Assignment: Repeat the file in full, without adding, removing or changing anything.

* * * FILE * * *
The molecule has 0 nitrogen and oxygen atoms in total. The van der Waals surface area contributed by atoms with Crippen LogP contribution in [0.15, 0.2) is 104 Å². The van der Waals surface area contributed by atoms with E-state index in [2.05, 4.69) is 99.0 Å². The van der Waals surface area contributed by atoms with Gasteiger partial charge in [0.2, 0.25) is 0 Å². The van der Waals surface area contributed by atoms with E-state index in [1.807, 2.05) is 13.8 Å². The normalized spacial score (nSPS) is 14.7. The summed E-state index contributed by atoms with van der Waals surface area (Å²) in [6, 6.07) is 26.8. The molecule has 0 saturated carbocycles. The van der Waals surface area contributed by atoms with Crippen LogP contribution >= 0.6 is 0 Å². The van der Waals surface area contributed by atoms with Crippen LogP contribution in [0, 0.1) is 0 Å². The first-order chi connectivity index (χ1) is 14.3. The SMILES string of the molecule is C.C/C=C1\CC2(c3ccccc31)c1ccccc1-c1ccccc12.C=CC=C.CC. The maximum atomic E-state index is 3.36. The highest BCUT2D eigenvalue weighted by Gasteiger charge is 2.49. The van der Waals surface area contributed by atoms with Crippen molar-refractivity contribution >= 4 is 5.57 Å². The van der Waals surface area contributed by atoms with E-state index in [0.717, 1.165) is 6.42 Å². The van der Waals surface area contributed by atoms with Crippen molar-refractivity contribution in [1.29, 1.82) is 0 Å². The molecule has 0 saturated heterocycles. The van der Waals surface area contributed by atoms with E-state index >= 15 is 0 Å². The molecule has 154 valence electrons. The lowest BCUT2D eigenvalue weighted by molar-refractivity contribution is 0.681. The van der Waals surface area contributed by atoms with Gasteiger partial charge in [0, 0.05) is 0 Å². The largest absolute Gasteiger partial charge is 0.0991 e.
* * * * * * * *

The molecule has 0 nitrogen and oxygen atoms in total. The van der Waals surface area contributed by atoms with Crippen LogP contribution in [0.15, 0.2) is 104 Å². The van der Waals surface area contributed by atoms with E-state index in [2.05, 4.69) is 99.0 Å². The van der Waals surface area contributed by atoms with Gasteiger partial charge in [0.2, 0.25) is 0 Å². The van der Waals surface area contributed by atoms with E-state index in [1.807, 2.05) is 13.8 Å². The normalized spacial score (nSPS) is 14.7. The summed E-state index contributed by atoms with van der Waals surface area (Å²) in [6, 6.07) is 26.8. The molecule has 0 saturated carbocycles. The van der Waals surface area contributed by atoms with Crippen LogP contribution >= 0.6 is 0 Å². The van der Waals surface area contributed by atoms with Crippen LogP contribution in [0, 0.1) is 0 Å². The first-order chi connectivity index (χ1) is 14.3. The SMILES string of the molecule is C.C/C=C1\CC2(c3ccccc31)c1ccccc1-c1ccccc12.C=CC=C.CC. The maximum atomic E-state index is 3.36. The highest BCUT2D eigenvalue weighted by Gasteiger charge is 2.49. The van der Waals surface area contributed by atoms with Crippen molar-refractivity contribution >= 4 is 5.57 Å². The van der Waals surface area contributed by atoms with E-state index in [0.717, 1.165) is 6.42 Å². The van der Waals surface area contributed by atoms with Crippen molar-refractivity contribution in [1.29, 1.82) is 0 Å². The molecule has 0 saturated heterocycles. The van der Waals surface area contributed by atoms with E-state index >= 15 is 0 Å². The molecule has 154 valence electrons. The lowest BCUT2D eigenvalue weighted by molar-refractivity contribution is 0.681. The van der Waals surface area contributed by atoms with Gasteiger partial charge in [0, 0.05) is 0 Å². The largest absolute Gasteiger partial charge is 0.0991 e.